Governor candidates square off at centennial
Sep. 12, 2008
The School of Journalism's centennial gave gubernatorial candidates a chance to argue the issues before a panel of local media representatives and an auditorium of students and alumni.
The debate featured Democratic Attorney General Jay Nixon, Republican U.S. Rep. Kenny Hulshof, Libertarian candidate Andrew Finkenstadt and Constitution Party candidate Gregory Thompson.
Chad Day of the Columbia Missourian, Juana Summers of KBIA/91.3 FM and Jennifer Kovaleski of KOMU sat on the panel led by Terry Ganey of the Missouri Press Association.
Summers is a former member of The Maneater staff.
In remembrance of Sept. 11, Barack Obama and John McCain, the Democratic and Republican presidential nominees, asked politicians to follow their example and refrain from attacking their opponents. At the debate, the candidates avoided attacking each other and mostly discussed their own positions on the issues.
As part of his opening statements, Nixon asked his opponents to remember Sept. 11.
"Today we should put partisan politics aside," Nixon said.
Day asked the candidates how they would combat rising tuition costs.
Nixon said "middle-class families are being squeezed" and that the state should increase higher education funding.
In April, Nixon proposed the Missouri Promise Plan, which would make the A+ Schools Program available for use at any four-year institution in the state.
Hulshof said the A+ program pushes students toward community colleges. His higher education plan would increase the state's investment in higher education to the rate of inflation plus 2 percent. He would set up an endowment intended to attract researchers to Missouri. He also said he supports need-based scholarships for students.
Thompson said the government "can't keep asking people for more money" to pay for higher education.
"Higher education needs to come from the families," Thompson said.
Finkenstadt said the government should reduce taxes in order to give taxpayers more freedom in how they spent their money.
"You need to spend your money how you see fit without the middle man," Finkenstadt said.
The candidates were also asked about a wide range of other issues.
Hulshof said he is pushing for reforms on crime and public safety and ethical, non-controversial research for life-saving cures.
Nixon said he wants to restore health care cuts and "make sure every child in Missouri gets a quality education."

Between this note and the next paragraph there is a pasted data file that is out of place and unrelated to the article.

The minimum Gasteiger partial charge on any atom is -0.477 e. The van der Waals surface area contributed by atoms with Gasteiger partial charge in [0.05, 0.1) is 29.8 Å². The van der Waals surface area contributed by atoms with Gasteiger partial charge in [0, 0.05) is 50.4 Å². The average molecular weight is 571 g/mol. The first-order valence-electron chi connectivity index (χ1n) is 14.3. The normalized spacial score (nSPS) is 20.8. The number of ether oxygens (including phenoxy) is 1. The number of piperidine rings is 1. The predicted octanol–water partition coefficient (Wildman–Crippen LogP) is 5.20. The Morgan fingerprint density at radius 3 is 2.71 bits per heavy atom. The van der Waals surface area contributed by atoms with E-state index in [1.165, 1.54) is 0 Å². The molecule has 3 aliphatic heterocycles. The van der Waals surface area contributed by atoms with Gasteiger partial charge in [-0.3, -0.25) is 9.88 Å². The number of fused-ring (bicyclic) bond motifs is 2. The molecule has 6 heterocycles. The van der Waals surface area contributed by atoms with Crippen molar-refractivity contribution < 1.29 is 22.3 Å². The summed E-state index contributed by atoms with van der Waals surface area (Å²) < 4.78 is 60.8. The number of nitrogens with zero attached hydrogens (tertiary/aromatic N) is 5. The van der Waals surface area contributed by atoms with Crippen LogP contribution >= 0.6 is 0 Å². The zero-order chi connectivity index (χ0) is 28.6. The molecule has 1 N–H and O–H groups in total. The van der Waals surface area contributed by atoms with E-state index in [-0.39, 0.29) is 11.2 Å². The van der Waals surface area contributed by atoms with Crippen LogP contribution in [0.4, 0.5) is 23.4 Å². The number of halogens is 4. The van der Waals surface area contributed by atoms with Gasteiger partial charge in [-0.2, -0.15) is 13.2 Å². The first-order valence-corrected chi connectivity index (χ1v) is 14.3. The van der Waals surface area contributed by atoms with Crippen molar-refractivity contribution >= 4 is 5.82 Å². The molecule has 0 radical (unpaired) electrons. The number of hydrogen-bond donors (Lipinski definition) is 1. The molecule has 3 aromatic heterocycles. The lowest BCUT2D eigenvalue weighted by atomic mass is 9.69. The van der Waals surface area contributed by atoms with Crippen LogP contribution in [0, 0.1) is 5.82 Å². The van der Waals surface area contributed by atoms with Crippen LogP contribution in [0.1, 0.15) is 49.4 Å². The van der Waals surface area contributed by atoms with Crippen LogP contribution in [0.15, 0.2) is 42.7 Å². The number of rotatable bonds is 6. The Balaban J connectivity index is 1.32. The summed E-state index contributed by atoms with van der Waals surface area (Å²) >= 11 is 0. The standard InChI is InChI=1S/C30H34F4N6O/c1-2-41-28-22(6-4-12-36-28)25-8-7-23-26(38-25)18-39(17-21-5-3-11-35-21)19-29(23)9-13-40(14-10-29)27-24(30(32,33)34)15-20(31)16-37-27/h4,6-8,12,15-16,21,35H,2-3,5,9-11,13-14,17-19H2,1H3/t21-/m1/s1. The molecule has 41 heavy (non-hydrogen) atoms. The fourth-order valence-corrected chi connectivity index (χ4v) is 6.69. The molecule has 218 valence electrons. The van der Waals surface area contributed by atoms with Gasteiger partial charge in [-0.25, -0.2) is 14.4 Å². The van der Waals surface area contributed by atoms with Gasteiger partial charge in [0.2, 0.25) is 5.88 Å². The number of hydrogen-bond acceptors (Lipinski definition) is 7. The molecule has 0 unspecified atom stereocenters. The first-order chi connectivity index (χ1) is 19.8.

Finkenstadt, a computer software engineer, said he is opposed to government censorship in any form and also said he supports a smaller government.
Thompson said he would like to see more religious doctrine in public life.
"We need to protect property rights," Thompson said. "We have rights because of God, not because of man."
Ganey asked the candidates what they would do for a family that had to declare bankruptcy after experiencing Medicaid cuts.
Hulshof discussed his health care initiative, Healthy Missouri Access Exchange, or HealthMAX.
Under the plan, the state would pay health insurance premiums for participants and subsidize health savings accounts. Participants would have to share in the costs for up to 5 percent of their income. The plan would provide tax incentives for companies to get their health care through HealthMAX, and any Missouri resident would be eligible for coverage, regardless of employment status.
Nixon has proposed restoring the Medicaid cuts made by Gov. Matt Blunt in 2005.
"It is morally wrong to live in a state where children don't have health care," Nixon said.
Finkenstadt said the government should not regulate health care, and private citizens should provide direct financial assistance to those who need health care.
Thompson said he is opposed to involvement by the federal government in Missouri's health care programs, adding that the free market would take care of health care in Missouri.
In response to a question about the death penalty, both Nixon and Hulshof said they support keeping the death penalty in Missouri.
Finkenstadt said he is opposed to capital punishment and Thompson said it costs too much compared with life in prison.
Regarding K-12 education, Hulshof said he wants to increase funding each year and proposed to hire 1,500 new math and science teachers for every school district.
Nixon said the senior year of high school should be reinvented so students can get a semester of AP credit. He also said he opposes vouchers.
Thompson advocated instilling more religion in public schools while Finkenstadt said schools should have more parental involvement.
Regarding energy policy, Nixon said the state needs a broad-based energy policy that protects consumers. He announced this week that he supports the expansion of oil drilling.
Hulshof said he supports deep sea drilling and the initiative in Congress to look for oil in Alaska.
Thompson said he supports drilling in Vernon County and Finkenstadt stressed that the energy policy needs to rely on the free market.